The term value in evaluation can be implicit when held up against the relevant stakeholders which adds to the effectiveness of a programme. The NDP’s Chapter 3 on Economy and Employment can see development pathways of a certain initiative as having embedded views from the ecosystem of the programme. Operation Phakisa is a key initiative employed by the government with careful interaction from the private sector. The systemic belief systems of evaluation are mandatory in understanding the values of a programme, while cultural influence can sometimes cause the evaluation of a programme to become linear if institutional arrangements and individual worldviews are neglected. Classifying which public sector evaluation approaches can be “fit for purpose” will rely on the sub sectors of evaluation, with emphasis on its immediate or long-term outcomes.


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Department of Forestry, Fisheries, and the Environment. (n.d.). Operation Phakisa – Oceans Economy.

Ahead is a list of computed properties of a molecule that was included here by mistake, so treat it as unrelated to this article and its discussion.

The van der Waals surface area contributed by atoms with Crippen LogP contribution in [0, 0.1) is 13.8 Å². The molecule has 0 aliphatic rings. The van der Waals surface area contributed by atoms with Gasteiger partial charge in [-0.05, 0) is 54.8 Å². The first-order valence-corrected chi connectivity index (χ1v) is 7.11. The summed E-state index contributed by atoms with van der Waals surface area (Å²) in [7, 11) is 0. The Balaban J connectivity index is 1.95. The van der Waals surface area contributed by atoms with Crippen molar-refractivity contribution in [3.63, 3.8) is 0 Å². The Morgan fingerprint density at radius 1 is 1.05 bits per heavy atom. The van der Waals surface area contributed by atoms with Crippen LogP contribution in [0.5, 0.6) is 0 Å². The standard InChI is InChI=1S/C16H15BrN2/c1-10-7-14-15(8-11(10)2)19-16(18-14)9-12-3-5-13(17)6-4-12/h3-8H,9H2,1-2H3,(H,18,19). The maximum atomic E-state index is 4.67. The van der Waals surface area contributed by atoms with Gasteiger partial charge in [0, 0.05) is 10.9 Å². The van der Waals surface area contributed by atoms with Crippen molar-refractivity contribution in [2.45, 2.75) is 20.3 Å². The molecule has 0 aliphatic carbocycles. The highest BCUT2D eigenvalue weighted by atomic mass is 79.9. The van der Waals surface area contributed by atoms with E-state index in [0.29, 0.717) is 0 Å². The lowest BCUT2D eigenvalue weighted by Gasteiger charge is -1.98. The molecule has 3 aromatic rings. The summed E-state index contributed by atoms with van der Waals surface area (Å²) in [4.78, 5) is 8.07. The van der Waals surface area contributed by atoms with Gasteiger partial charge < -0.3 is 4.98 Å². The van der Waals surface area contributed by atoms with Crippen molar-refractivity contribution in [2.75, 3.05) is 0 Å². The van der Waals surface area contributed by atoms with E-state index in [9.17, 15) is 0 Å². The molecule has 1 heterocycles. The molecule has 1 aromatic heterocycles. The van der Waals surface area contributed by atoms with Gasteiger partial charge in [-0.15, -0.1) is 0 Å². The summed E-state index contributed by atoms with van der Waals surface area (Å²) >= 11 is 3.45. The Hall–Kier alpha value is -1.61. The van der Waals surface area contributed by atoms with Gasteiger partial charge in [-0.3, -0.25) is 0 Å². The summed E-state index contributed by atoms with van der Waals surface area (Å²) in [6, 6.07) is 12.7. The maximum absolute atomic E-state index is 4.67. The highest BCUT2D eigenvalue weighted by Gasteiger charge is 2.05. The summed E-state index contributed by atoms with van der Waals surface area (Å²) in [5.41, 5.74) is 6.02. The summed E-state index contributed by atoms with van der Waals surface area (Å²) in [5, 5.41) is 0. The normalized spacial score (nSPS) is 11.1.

Department of Province Economic Development. (n.d.). The 1st Africa, Monitoring & Evaluation Indaba.
Department Planning, Monitoring, And Evaluation. (2019, November 1). National Evaluation Policy Framework.
Greene, J. (2012). Values-engaged evaluation. Evaluation for equitable development results, 192-206.
National Development Plan 2030. (n.d.). National Development Plan 2030 Our Future-Make It Work. Rogers, P.J. (2008). Using Programme Theory to Evaluate Complicated and Complex Aspects of Interventions. Evaluation, 14(1), 29-48.
South African Government. (n.d.). Government programmes, projects and campaigns.
Steyn, D. (2021, November 3). Should the proposed N2 toll road through the Wild Coast be moved?.
Steyn, D. & Damba-Hendrick, N. (2021, August 2). SANRAL’s N2 toll road development on Wild Coast fueling community division.